Designing the Modern Web – “Designing and developing for the web has always been a moving target. Browsers and technologies have been perpetually changing requiring constant evolution of skill set but there are still some overarching truths that remain. In this article I have outlined a handful of what I think are some of the most commonly overlooked challenges when designing for the modern web that we should consider more deeply as we continue to define the future of web design practice.”

How to Overcome Creative Obstacles – “Many of us are busy, overextended, and doing our best to cram as much as we can in a day. No wonder many of us struggle to find time to properly ruminate on a big idea that’s been lingering. It might flourish into something significant, but only if you give it the space and attention it needs. You might think that multitasking is the answer, and fruitlessly keep adding it to the bottom of your to-do list. But as Dr. Sahar Yousef explains, this is a myth that might be holding you back, as well as adding to your guilt. Our ability to focus for long stretches has been compromised by distractions and a constant stream of demands on our time. We need uninterrupted time to get into the flow, fully focus, and sincerely engage.”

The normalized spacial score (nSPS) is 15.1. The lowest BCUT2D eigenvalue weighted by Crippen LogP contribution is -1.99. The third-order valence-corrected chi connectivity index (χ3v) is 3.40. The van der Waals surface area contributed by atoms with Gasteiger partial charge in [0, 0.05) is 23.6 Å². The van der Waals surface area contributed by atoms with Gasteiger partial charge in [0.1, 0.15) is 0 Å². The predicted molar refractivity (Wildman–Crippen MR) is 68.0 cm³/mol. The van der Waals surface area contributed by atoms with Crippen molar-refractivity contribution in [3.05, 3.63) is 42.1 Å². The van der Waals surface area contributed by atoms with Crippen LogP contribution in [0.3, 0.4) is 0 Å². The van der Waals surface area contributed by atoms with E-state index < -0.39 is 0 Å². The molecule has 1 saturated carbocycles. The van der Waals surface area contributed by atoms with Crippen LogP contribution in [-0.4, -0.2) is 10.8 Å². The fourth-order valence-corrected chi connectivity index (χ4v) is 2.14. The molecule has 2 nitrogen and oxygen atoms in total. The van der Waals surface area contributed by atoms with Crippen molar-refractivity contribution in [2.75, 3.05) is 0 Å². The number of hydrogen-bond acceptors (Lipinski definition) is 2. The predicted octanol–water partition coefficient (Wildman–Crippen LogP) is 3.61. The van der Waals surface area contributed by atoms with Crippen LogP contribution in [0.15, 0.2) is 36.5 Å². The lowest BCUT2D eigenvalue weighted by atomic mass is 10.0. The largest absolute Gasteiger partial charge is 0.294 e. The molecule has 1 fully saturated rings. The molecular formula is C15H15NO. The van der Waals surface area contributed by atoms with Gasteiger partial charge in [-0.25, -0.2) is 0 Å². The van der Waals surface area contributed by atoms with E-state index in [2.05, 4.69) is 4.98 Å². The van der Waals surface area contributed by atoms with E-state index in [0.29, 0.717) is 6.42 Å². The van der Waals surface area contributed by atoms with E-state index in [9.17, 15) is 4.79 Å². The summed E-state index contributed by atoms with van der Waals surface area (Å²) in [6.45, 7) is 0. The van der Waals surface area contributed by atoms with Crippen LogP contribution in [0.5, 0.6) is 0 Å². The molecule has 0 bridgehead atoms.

Essential Reading

That Will Never Work: The Birth of Netflix by Marc Randolph - Once upon a time, brick-and-mortar video stores were king. Late fees were ubiquitous, video-streaming unheard of, and widespread DVD adoption seemed about as imminent as flying cars. These were the widely accepted laws of the land in 1997 when Marc Randolph had an idea.

It was a simple thought - leveraging the internet to rent movies - and was just one of many more proposals, like personalised baseball bats and a shampoo delivery service, that Randolph would pitch to his business partner, Reed Hastings, on their commute to work each morning.

But Hastings was intrigued, and the pair - with Hastings as the primary investor and Randolph as the CEO - founded a company.